An Interview With Springfield Owner Michael Savit
Q: What attracted you to the NBA Development League?
Savit: My history is in sports marketing, and in particular the last dozen years or so my company [HWS Group] has owned and managed half a dozen teams over that period. I sense that there are a lot of similarities between the NBA D-League and minor league baseball in terms of future growth and future value enhancement, primarily because itís a part of the NBA. In minor league baseball, Iím involved with affiliated teams and what makes it work is that MLB logo. I feel the same thing with the NBA D-League--itís a part of the NBA and I know the NBA is putting its muscle, time and energy behind it and really wants to make this work.
Q: What leads you believe that the NBA D-League is a strong enough property to be successful in a new market in the current economy?
Savit: The fact that itís a part of the NBA gives it its value. The NBA D-League is a relatively young league, but I know that the development of the players in a system that is controlled and operated by the NBA is very important. The model is similar to the MLB model, which has been around for 100 years or so, and that works. It gives me the confidence that long term this league is going to prosper and is something that I would want to get involved with.
Q: What are some of the current challenges for the league and some of the specific challenges for your franchise?
Savit: My attitude is that, number one, everyone in this economy is going to suffer somewhat, but one of the things that I really like about the NBA D-League is that itís affordable, family entertainment. I think even in times like this people still want their entertainment. One sector thatís doing well right now is movies. I liken the minor leagues to the movies in terms of price and entertainment.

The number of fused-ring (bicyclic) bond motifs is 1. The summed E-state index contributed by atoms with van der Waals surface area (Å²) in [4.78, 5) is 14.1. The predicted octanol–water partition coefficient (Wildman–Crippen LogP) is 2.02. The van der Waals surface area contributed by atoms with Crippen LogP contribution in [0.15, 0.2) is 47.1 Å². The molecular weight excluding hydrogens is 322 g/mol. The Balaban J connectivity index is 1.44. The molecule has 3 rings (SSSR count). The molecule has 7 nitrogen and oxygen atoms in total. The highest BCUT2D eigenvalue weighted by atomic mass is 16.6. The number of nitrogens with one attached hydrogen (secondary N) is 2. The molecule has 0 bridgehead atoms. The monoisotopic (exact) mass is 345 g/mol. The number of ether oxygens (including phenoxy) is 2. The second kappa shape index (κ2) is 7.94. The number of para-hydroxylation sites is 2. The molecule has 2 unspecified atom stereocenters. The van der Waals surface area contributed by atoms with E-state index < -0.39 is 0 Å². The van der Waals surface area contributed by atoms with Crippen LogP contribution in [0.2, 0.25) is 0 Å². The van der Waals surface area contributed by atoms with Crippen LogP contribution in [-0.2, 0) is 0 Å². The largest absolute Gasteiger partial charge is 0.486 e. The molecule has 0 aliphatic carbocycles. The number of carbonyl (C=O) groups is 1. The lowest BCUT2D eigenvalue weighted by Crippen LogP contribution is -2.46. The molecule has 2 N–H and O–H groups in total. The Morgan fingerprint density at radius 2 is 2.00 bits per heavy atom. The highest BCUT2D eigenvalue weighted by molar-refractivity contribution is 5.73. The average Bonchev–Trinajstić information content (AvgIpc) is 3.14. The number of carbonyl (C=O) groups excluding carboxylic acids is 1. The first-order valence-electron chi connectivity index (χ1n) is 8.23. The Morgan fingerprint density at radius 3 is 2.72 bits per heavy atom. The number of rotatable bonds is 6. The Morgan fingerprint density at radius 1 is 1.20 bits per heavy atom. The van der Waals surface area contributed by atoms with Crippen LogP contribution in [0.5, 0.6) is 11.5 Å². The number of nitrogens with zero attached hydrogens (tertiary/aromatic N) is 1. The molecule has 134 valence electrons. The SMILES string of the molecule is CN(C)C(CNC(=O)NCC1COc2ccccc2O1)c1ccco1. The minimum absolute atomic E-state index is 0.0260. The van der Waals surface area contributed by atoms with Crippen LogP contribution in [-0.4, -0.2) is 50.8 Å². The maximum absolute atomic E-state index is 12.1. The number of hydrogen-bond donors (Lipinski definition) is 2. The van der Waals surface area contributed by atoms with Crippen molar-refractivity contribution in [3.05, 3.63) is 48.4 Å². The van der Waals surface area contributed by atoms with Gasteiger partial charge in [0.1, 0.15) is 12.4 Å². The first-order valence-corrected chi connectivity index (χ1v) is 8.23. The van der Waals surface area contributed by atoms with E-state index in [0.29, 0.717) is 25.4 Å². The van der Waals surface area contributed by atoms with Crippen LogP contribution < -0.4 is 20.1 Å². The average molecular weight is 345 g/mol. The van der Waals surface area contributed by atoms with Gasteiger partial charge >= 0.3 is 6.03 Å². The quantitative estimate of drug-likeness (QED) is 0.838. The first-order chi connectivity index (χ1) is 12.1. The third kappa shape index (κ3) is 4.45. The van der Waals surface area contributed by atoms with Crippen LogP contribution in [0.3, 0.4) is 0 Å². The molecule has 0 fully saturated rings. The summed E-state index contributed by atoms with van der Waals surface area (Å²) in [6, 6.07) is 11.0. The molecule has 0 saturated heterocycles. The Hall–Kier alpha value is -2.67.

In this specific case, the challenge is that the team and league are in a new market, so there will be a lot of educating the market as to what exactly the NBA D-League is. Thereís been a glut of minor league basketball leagues over the years, so part of the challenge is to clearly differentiate this league from the others--this is the NBA. Weíve got to make people understand the statistics of the last few years of how many players have been called-up to the NBA, how many coaches have ďgraduatedĒ, and that the NBA D-League player youíre seeing today is one youíll be seeing on national television in the NBA next year or the year after that.
Q: What qualities of the city will make the NBA D-League successful in Springfield?
Savit: The decision to put a team in Springfield really came down to the fact that it is the birthplace of basketball and the home of the Naismith Memorial Basketball Hall of Fame. Springfield has a couple million people within a 30-mile radius, borders the state of Connecticut--which could be the number one basketball-crazy state in the country--and has great high school, youth and grassroots programs already in place. If you put all those synergies together, it became obvious to me that this is the place to give it a shot. Subsequently, I met a lot of key business people in Springfield--many of whom will be investors--and I met the government officials, the local people and the people who run the arena. All of them have been so positive and have opened their arms to this opportunity.